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Voicing Lost Voice Guy

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A little while ago, a flurry of Facebook tags led me to an article from 2018 Britains Got Talent winner Lee Ridley (aka Lost Voice Guy). The article was about Lee’s search for a new voice. If you’ve never encountered Lost Voice Guy before, he’s a stand up comedian who uses a sophisticated piece of equipment on his iPad to talk and communicate. Lee’s current voice is called Graeme and is very RP. Lee wanted an accent which was closer to that of his families who are from Consett in County Durham. 

Consett is around 10 miles from where I currently live and of course, being a voice actor, I couldn’t resist the idea of auditioning! Daily, I work on commercials, corporate videos, occasional video games, all of these things are fictitious characters, so the appeal of voicing a real person, well it was too good of an opportunity to refuse! So I recorded Lee’s sample script from his latest book “I’m only in it for the parking”. At the end, I thought I might add in a little of my singing talent too… turns out, I can’t sing, but I gave it a shot non the less! And then here we are. From 500 applicants Lee chose me. 

 

Here’s the press release;

LEE RIDLEY (AKA LOST VOICE GUY) HAS FOUND HIS PERFECT GEORDIE ACCENT.

Lee is pleased to announce that after much consideration he has chosen Voice Over Artist, Dan Pye as the person who will provide the new Geordie accent for his communication device.

In his search to find the perfect Geordie accent Lee has spent the last month listening to almost 500 potential donors from across the Newcastle area. They were each asked to read a short extract from his book, I’m Only In It For The Parking. Lee then listened to each entry in turn in order to select the voice that he felt best suited his regional and family accent. Dan’s voice fitted the bill perfectly.

Dan, who grew up in Whickham, Newcastle upon Tyne and is currently living in Hunwick, County Durham, said –

“I spend much of my life lending my voice to fictitious characters for a range of projects, the idea of being able to lend my voice to an actual human is just such an honour at the best of times, but when that individual is as inspirational as Lee, it’s an even greater one. Being able to help Lee communicate in a tone which is more personal to him is fantastic. Being a Geordie has a very distinctive, nationally recognisable tone which I am very proud of. Sharing that with Lee, I hope will give him a sense of identity that the rest of the North East are famed for. Tone of voice accounts for so much of our ability to communicate, I’m so thrilled to be able to help provide that element of effective communication to Lee. I’m happy that being a donor in this sense means I don’t have to be cut apart, and I get to witness Lee’s performance using my voice. Which is going to be strange I must admit. It will be nice to hear myself tell jokes that are actually funny… “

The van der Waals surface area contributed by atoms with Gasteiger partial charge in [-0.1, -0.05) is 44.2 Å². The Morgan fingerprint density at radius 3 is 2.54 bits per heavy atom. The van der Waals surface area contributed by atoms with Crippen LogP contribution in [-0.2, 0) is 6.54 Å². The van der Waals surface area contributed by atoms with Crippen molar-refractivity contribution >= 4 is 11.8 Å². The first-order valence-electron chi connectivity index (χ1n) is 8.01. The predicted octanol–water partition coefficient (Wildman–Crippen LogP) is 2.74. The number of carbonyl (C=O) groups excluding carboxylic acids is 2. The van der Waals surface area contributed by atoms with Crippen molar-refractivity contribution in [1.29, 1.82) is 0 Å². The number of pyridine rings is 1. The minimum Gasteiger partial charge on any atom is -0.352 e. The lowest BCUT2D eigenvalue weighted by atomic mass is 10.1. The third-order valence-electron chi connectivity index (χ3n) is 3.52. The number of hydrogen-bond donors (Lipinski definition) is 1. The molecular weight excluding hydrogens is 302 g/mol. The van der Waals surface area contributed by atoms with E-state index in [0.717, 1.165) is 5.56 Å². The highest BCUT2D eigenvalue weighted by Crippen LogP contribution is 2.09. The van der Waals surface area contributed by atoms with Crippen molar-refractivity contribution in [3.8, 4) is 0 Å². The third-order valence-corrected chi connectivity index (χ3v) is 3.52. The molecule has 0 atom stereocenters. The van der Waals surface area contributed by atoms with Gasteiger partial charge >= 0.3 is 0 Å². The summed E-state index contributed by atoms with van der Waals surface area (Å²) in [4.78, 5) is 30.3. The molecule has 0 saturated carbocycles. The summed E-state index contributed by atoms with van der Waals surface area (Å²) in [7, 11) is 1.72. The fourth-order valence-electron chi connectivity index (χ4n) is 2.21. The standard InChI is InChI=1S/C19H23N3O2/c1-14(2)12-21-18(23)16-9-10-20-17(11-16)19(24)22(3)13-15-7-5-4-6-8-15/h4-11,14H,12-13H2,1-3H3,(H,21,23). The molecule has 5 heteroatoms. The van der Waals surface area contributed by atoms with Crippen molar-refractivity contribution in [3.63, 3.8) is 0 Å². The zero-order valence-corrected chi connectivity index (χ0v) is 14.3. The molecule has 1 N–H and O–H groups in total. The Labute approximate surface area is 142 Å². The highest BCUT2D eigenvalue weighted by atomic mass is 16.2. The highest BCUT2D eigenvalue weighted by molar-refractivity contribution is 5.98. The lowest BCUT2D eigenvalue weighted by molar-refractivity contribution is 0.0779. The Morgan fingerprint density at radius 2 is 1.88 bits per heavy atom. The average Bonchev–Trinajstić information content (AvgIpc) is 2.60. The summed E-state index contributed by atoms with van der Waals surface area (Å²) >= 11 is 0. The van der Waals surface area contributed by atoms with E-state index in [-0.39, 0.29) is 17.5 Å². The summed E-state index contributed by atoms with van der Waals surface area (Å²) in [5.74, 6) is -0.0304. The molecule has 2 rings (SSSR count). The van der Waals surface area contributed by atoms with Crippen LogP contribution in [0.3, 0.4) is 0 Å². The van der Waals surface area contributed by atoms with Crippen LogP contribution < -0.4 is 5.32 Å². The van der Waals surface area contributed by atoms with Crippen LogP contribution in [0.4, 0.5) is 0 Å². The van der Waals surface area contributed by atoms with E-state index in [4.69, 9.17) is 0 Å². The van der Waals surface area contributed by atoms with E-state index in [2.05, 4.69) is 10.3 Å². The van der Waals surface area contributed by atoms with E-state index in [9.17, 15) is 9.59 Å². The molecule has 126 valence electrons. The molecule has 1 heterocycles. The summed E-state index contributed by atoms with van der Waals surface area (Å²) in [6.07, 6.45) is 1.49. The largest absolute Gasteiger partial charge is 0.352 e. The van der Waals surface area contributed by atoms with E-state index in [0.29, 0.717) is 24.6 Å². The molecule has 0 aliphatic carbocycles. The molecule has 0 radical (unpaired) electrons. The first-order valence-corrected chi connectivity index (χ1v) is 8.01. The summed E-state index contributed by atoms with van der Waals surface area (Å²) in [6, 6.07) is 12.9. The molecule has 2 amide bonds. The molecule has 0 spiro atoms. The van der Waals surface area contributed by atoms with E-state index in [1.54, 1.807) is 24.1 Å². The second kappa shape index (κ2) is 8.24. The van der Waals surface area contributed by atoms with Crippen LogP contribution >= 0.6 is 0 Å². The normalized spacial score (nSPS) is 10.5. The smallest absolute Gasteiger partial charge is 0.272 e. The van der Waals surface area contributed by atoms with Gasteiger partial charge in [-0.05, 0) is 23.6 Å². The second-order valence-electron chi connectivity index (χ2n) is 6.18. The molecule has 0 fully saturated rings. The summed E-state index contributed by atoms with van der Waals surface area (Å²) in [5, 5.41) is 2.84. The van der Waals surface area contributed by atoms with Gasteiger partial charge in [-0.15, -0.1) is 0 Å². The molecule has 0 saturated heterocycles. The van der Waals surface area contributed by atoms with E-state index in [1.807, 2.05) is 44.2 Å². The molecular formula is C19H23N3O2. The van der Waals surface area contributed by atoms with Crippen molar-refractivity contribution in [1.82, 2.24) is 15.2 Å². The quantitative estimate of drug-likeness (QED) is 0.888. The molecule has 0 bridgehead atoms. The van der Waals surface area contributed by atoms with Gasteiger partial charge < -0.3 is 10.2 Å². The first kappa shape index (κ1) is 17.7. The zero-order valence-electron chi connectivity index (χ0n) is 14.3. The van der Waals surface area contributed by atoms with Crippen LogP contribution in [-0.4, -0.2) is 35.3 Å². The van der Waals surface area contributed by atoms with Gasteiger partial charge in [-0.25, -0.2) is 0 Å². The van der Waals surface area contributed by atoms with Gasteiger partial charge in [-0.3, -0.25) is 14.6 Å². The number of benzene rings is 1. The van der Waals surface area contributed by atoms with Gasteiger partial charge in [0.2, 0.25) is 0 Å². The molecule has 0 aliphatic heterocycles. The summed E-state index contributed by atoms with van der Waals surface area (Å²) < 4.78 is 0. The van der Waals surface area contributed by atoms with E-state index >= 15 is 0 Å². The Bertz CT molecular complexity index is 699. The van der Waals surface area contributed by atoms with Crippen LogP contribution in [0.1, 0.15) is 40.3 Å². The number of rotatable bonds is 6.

To create a highly natural Geordie text-to-speech voice tailored for use on a communication device, CereProc customises the vocabulary during the script consultation process to incorporate phrases that Lee will say often and even regional Geordie slang such as “Whey Aye Man”. The customised vocabulary will be added into the phonetically balanced script for Dan to record. Dan will record in a professional recording studio for around six hours during which he will recreate a range of vocal emotional styles. This process will give the synthetic voice emotional capability giving Lee the ability to express his emotions through his voice.  CereProc will build the voice using their system CereWave AI that incorporates Artificial Intelligence with deep neural- network modelling speech synthesis. At the end of the process, CereProc will produce a Geordie voice for Lee that reflects his identity and represents where he is from so that he can sound like his family.

Paul Welham (CereProc’s Chairman & Chief Executive Officer) commented –

“Working with Lee will be an opportunity for a greater audience to see how our technology can be used to create regional accents to give him and others their own accent to talk with, rather than a bland BBC accent that many are forced to use. To hear Lee speak with a Geordie accent has been an ambition of mine since we first met.”
 

Lee said –

“I’m very excited to finally be getting a Geordie accent, so I can sound more like my family and friends. I had a great response to my request for a voice donor. In fact, the number of people willing to help out blew me away. So, it was hard to choose the voice that I thought suited me best. But, in the end, Dan’s voice was the one that I kept coming back too and listening to over and over again. Thankfully, my family agreed with my choice too. I can’t wait to get started on the project with Dan and CereProc, and I look forward to you all hearing my new Geordie accent soon.”